With new ownership, new products and new rates, Bluestone's Royden D’Vaz, talks about bringing new lending solutions to a broader customer base
A tightening of lending conditions isn’t the best news that a borrower – or broker – can receive. Beyond personal lending, the negative effects can echo through the economy for years as they did when the post-GFC credit crunch hit the US, UK and Europe. A decade on, house prices, economic growth and even public spending are still muted.
In Australia, where pace and sentiment have dampened somewhat in recent months, the impact is now being felt in the housing market, with the combined capital cities recording their first decline in property values since 2012. Add business lending to the mix and even the Reserve Bank is braced for a decline in GDP within a year.
However, for every door that closes another door opens, and for the alternative, non-bank lenders, business is booming. Australia’s alternative finance market experienced year-on-year growth of 136% from 2015 to 2016, and in the three years to 2017 small business lending by the non-banks doubled. According to KPMG, “Australia is fast becoming a regional leader” in the alternative finance space.
Currently, Australia’s alternative finance market is the second largest in the Asia-Pacific region behind China. Figures published by KPMG valued the Australian sector at US$610m in 2016, with sharp increases across balance sheet business lending, P2P lending and invoice trading of 80%, 250% and 16% respectively.
“What I’m really happy and excited about is that the non-bank sector is really making an impact and increasing their market share,” says Royden D’Vaz, national head of sales and marketing at Bluestone.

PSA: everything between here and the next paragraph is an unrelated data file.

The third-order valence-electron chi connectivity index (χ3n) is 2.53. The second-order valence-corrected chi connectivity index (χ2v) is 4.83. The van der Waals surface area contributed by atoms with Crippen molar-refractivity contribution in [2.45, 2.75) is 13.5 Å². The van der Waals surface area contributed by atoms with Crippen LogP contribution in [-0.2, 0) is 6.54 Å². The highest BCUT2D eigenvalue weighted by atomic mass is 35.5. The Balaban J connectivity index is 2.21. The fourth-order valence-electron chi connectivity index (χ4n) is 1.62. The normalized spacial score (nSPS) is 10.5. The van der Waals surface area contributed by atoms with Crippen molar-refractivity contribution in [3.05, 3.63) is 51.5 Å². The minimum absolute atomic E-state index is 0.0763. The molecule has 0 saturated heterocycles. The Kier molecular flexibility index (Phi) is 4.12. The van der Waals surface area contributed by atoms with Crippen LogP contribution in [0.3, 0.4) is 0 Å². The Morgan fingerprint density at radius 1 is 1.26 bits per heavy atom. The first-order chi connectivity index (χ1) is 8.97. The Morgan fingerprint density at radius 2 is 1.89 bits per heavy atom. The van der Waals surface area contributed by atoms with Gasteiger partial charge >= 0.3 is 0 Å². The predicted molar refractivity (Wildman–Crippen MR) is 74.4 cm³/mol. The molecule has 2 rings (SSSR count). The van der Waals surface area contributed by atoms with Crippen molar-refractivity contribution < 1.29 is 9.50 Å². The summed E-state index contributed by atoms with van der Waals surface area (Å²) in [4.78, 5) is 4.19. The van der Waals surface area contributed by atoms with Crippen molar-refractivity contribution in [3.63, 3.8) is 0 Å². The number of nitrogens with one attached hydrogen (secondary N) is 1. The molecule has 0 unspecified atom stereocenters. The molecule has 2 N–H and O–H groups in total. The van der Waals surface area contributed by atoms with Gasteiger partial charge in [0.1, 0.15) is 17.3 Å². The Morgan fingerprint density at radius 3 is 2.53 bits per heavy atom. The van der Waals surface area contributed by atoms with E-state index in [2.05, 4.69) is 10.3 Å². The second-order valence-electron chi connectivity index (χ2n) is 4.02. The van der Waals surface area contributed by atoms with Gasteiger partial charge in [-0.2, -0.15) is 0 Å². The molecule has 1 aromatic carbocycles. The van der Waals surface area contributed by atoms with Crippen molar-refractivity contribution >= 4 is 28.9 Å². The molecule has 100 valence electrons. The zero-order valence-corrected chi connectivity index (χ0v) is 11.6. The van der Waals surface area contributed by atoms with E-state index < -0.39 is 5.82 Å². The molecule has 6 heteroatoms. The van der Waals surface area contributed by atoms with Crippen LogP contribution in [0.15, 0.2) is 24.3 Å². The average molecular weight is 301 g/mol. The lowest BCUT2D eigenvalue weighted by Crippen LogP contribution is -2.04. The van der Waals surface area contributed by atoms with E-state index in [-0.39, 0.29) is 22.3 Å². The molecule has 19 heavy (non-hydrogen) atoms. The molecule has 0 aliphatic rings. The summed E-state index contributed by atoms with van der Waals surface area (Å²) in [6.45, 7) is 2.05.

“We are doing really well and brokers like dealing with us. In the past we haven’t had that opportunity to compete or be spoken about in the same context as the mainstream lenders, but now we have better rates, better ability to serve the customer, and we are giving brokers and their customers outcomes they are looking for,” he says.
These trends aren’t exclusively pegged to the banks’ lending criteria. Even before credit started to tighten, borrower profiles were changing drastically – and rapidly – and therefore swathes of applicants no longer fit the typical vanilla loan profile.
Data published by the ABS confirms the number of sole traders and gig economy workers is rising steadily, and while these self-starters do not lack ambition, they often lack the paperwork required to give their enterprise or personal life a cash boost.
In addition, people experience unplanned life events such as divorce, illness and bereavement – which can negatively impact a borrower’s credit score.
“People just want to be understood and have someone take their situation into consideration. Brokers should embrace this growing part of the market and help these customers find solutions by becoming familiar with the products that we provide,” D’Vaz says.
Getting down to business
The last 12 months have seen major developments at Bluestone. In February, New York-based Cerberus Capital Management acquired Bluestone APAC, consisting of Australia, New Zealand and the Philippines – along with its $6bn loan book.
Giving Cerberus a foot in Australia’s lucrative lending market, the deal also paved the way for Bluestone’s diversification from specialist lending to near prime.
Marking its entry into the space, Bluestone launched the Crystal Blue portfolio in April of this year, comprising full- and alt-doc products geared to support established self-employed borrowers and PAYG borrowers with a clear credit history.
“Near-prime borrowers are those that don’t fit the mainstream lenders’ criteria and have a clear credit history, and in the last few months the criteria of mainstream has tightened,” D’Vaz explains.